Durga Puja is a widely celebrated festival in India. With the ceremonial worship of goddess Durga, it forms an essential part of the culture. Not only does it form an important festival for the Hindus, but it is an occasion where everyone is united and rejuvenated in the spirit of Maa Durga. The rituals involve ten days of fast, followed by feasting and devotional worship of goddess Durga. The last four days are called Saptami, Ashtami, Navami and Dashami. Dashami is the last grand day for the festival. Durga puja is extremely enjoyed with great passion in India especially in Bengal where the goddess is considered to be a symbol of mother.
The origin of Durga puja
With such widespread celebration, there is a rich history that Durga puja originates from. Mythologically, Durga puja is celebrated in the ‘Ashwin maas’ when Lord Ram took blessings from the goddess before going into was with Ravan. This is the reason why this is also known as ‘Akal Bodhan’ which stands for out of season worship.
The earliest records of the existence of Durga puja date back to the fifteenth century. The landlords and zamindars in Bengal celebrated Durga puja for the blessings of the goddess for a prosperous and fulfilling life. The Sharodiya Durga puja was held in the autumn months in this era. Under the rule of rulers like Raja Kangshanarayan from Taherpur and Raja Bhabananda Mazumdar from Nadiya, this form of pujan became very popular. This would be the time of the year when all distant families would come together to pray for prosperity and well being of their loved ones.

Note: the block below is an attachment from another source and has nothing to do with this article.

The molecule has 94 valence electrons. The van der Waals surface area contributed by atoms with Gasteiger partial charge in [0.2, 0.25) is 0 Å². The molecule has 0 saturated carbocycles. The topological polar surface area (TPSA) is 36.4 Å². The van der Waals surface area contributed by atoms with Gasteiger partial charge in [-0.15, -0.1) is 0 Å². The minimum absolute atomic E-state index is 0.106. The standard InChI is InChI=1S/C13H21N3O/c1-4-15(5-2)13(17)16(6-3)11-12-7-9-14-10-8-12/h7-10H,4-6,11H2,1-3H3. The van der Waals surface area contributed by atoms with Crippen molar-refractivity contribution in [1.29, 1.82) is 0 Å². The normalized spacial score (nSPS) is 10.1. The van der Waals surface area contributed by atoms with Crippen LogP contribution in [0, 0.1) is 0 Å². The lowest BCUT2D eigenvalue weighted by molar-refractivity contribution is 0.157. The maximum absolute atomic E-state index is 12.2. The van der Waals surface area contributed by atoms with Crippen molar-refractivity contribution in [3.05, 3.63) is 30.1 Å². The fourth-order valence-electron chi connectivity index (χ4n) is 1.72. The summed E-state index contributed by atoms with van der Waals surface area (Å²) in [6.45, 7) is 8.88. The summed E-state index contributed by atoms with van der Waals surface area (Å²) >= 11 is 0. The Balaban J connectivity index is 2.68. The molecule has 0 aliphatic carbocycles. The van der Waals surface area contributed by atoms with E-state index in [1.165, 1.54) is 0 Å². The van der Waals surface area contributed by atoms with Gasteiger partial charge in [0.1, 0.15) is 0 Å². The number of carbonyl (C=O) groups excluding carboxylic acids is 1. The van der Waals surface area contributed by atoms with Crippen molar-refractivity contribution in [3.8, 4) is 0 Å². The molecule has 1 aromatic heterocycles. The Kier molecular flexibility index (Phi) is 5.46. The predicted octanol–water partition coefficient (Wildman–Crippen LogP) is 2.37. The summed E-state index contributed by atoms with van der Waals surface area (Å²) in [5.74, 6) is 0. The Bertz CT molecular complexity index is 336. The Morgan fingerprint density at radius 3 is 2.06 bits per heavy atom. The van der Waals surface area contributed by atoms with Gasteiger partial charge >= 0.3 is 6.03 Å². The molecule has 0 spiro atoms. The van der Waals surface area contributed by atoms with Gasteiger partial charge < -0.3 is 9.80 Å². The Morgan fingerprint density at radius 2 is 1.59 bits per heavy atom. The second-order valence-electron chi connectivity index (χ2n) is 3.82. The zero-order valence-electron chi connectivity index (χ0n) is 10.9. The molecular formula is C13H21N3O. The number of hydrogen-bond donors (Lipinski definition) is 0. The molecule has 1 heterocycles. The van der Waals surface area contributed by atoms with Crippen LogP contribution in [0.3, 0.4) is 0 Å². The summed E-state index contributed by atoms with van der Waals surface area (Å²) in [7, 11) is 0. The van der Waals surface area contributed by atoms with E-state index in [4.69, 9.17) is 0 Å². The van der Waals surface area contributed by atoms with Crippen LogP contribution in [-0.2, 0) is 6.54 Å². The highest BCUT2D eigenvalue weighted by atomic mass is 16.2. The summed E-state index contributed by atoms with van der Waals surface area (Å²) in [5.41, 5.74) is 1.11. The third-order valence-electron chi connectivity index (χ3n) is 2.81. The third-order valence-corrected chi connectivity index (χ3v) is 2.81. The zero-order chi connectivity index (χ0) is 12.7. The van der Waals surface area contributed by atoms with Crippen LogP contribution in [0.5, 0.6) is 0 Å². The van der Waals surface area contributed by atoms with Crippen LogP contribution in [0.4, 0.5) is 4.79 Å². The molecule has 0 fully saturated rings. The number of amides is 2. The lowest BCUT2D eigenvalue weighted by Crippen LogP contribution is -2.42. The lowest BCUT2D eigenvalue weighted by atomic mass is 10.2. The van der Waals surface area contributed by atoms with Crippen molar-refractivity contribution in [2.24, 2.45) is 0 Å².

The Guptipara community from Hoogly is the original pioneers of the Durga puja that we see todau. This started as a community of twelve people hence the puja began as the ‘twelve pal’ puja. They collected contributions from the entire locality and brought Durga puja to their houses. This is how ‘Baro yaari’ puja came into existence. By the seventeenth century this was adopted throughout Bengal especially in the regions of Murshidabad.
In the nineteenth century the ‘Sarbajanin’ puja originated from the baro yari puja. The first grand Durga puja was celebrated in India in Baghbazar, Kolkata with complete participation from the public and full vigor. By the end of the nineteenth century this was welcomed by other Hindu communities and it came to be the grand Durga puja that is celebrated in India today.
The essence of Durga Puja
Every year the idol of the goddess Durga is worshipped along with her four children Kartikeya, Ganesha, Saraswati, and Lakshmi. These gods are depicted with their powers and ‘vahan’. Massive pendols are set up with different activities organized for the people to come together and celebrate the spirit of Maa Durga. Festivities like Anjali, Aarti, Shoshti pujo and many other rituals are performed with their significance for adding a sense of rejuvenation to our lives.
The essence of Durga puja is that of power and faith. We believe in the power that the goddess bestows on us and have faith that we will be shown the right light in whatever we seek in life. Every year thousands of Indians seek this blessing and move ahead with a refreshed spirit. What is special about Durga puja is the love people share for Durga Maa in their hearts, she is like a mother who protects, loves, empowers and uplifts. The energy and vibe around Durga puja celebrations in India, thus, remain unmatched to any other. Every year Maa blesses the country and the power of faith is strengthen in our hearts.